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Transpiration of Helxine solierolii and the Effect of Drought
J. V. Lake, J. D. Postlethwaite and G. Slack
Journal of Applied Ecology
Vol. 6, No. 2 (Aug., 1969), pp. 277-291
Published by: British Ecological Society
Stable URL: http://www.jstor.org/stable/2401542
Page Count: 15
You can always find the topics here!Topics: Soil water, Transpiration, Soil water deficit, Leaves, Deficit irrigation, Drought, Plants, Irrigation, Water vapor, Irrigated soils
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Two experiments are described in which the influence of withholding irrigation upon transpiration was investigated, using a continuous cover of a herbaceous perennial, Helxine solierolii. The results are interpreted as showing that the resistance to water transport between the near-surface soil layers and the transpiring leaves was negligible when the daily transpiration rate of irrigated plants was in the range 0-4 mm. For plants well supplied with water, the stomatal resistance to water vapour transport was not negligible. Changes in the transpiration rate of plants in drying soil, relative to that of irrigated ones, were attributed to changes in the water vapour conductance of the stomata resulting from changes in soil water potential, these two factors being linearly related over a range of potentials from -1 bar to less than -20 bars. Published data for cotton and saltbush, with daily transpiration rates in the range 0-12 mm, were shown to lead to similar conclusions.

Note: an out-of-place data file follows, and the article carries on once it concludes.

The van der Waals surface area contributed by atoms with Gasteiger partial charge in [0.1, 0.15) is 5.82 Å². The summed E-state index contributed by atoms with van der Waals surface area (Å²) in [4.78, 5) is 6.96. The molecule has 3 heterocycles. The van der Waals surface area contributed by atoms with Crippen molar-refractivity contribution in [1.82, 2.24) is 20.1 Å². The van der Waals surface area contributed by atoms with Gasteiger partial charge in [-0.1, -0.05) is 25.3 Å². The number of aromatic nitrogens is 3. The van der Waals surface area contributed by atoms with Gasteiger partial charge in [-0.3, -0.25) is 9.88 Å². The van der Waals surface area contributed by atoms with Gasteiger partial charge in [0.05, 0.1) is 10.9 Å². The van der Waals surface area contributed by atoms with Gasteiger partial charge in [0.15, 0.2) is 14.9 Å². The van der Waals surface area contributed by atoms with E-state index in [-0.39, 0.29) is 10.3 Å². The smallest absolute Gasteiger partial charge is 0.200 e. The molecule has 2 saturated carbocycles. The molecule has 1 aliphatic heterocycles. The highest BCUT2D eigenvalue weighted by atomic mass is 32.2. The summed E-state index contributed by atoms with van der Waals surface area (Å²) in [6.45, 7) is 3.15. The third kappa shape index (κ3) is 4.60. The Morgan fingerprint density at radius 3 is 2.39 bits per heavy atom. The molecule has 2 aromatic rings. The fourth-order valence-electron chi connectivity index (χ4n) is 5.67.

Journal of Applied Ecology © 1969 British Ecological Society